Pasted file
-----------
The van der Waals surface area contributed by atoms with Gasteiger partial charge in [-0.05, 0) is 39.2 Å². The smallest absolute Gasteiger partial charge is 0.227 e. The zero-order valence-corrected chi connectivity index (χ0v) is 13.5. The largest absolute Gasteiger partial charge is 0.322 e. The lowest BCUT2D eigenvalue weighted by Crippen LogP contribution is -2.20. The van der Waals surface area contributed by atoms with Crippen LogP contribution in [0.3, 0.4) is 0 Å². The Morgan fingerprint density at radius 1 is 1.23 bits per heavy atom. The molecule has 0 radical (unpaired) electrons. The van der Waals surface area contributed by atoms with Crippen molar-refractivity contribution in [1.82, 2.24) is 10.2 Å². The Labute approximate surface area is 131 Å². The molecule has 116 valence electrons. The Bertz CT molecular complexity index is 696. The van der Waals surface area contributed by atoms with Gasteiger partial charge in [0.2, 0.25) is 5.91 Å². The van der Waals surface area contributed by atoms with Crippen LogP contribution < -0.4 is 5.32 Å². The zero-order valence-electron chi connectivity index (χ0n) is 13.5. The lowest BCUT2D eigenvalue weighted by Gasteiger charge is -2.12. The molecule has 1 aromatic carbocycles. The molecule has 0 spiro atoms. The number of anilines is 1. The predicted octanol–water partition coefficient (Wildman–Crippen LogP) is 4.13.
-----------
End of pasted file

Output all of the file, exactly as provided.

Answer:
The van der Waals surface area contributed by atoms with Gasteiger partial charge in [-0.05, 0) is 39.2 Å². The smallest absolute Gasteiger partial charge is 0.227 e. The zero-order valence-corrected chi connectivity index (χ0v) is 13.5. The largest absolute Gasteiger partial charge is 0.322 e. The lowest BCUT2D eigenvalue weighted by Crippen LogP contribution is -2.20. The van der Waals surface area contributed by atoms with Crippen LogP contribution in [0.3, 0.4) is 0 Å². The Morgan fingerprint density at radius 1 is 1.23 bits per heavy atom. The molecule has 0 radical (unpaired) electrons. The van der Waals surface area contributed by atoms with Crippen molar-refractivity contribution in [1.82, 2.24) is 10.2 Å². The Labute approximate surface area is 131 Å². The molecule has 116 valence electrons. The Bertz CT molecular complexity index is 696. The van der Waals surface area contributed by atoms with Gasteiger partial charge in [0.2, 0.25) is 5.91 Å². The van der Waals surface area contributed by atoms with Crippen LogP contribution < -0.4 is 5.32 Å². The zero-order valence-electron chi connectivity index (χ0n) is 13.5. The lowest BCUT2D eigenvalue weighted by Gasteiger charge is -2.12. The molecule has 1 aromatic carbocycles. The molecule has 0 spiro atoms. The number of anilines is 1. The predicted octanol–water partition coefficient (Wildman–Crippen LogP) is 4.13.